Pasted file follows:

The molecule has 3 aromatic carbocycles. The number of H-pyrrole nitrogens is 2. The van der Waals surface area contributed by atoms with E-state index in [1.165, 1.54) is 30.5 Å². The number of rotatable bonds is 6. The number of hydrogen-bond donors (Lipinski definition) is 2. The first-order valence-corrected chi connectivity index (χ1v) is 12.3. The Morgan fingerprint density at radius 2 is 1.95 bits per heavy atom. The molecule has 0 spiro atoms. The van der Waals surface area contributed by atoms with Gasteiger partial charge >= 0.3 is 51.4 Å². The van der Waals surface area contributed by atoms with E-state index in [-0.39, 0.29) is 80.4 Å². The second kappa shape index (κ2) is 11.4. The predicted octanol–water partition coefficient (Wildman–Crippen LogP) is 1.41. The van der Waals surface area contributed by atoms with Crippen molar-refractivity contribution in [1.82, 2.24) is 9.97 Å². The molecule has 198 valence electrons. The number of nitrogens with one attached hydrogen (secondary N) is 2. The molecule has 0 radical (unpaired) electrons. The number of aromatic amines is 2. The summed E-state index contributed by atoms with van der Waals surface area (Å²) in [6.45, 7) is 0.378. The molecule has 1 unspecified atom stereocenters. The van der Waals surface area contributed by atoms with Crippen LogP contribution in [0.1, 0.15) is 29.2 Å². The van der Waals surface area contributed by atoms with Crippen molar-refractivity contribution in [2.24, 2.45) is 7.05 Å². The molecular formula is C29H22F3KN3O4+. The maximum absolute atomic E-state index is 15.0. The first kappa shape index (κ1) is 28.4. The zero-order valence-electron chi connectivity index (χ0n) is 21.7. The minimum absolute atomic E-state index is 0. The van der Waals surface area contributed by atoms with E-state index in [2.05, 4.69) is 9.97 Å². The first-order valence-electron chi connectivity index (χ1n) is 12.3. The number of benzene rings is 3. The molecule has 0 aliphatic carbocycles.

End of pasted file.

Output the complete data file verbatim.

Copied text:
The molecule has 3 aromatic carbocycles. The number of H-pyrrole nitrogens is 2. The van der Waals surface area contributed by atoms with E-state index in [1.165, 1.54) is 30.5 Å². The number of rotatable bonds is 6. The number of hydrogen-bond donors (Lipinski definition) is 2. The first-order valence-corrected chi connectivity index (χ1v) is 12.3. The Morgan fingerprint density at radius 2 is 1.95 bits per heavy atom. The molecule has 0 spiro atoms. The van der Waals surface area contributed by atoms with Gasteiger partial charge >= 0.3 is 51.4 Å². The van der Waals surface area contributed by atoms with E-state index in [-0.39, 0.29) is 80.4 Å². The second kappa shape index (κ2) is 11.4. The predicted octanol–water partition coefficient (Wildman–Crippen LogP) is 1.41. The van der Waals surface area contributed by atoms with Crippen molar-refractivity contribution in [1.82, 2.24) is 9.97 Å². The molecule has 198 valence electrons. The number of nitrogens with one attached hydrogen (secondary N) is 2. The molecule has 0 radical (unpaired) electrons. The number of aromatic amines is 2. The summed E-state index contributed by atoms with van der Waals surface area (Å²) in [6.45, 7) is 0.378. The molecule has 1 unspecified atom stereocenters. The van der Waals surface area contributed by atoms with Crippen LogP contribution in [0.1, 0.15) is 29.2 Å². The van der Waals surface area contributed by atoms with Crippen molar-refractivity contribution in [2.24, 2.45) is 7.05 Å². The molecular formula is C29H22F3KN3O4+. The maximum absolute atomic E-state index is 15.0. The first kappa shape index (κ1) is 28.4. The zero-order valence-electron chi connectivity index (χ0n) is 21.7. The minimum absolute atomic E-state index is 0. The van der Waals surface area contributed by atoms with E-state index in [2.05, 4.69) is 9.97 Å². The first-order valence-electron chi connectivity index (χ1n) is 12.3. The number of benzene rings is 3. The molecule has 0 aliphatic carbocycles.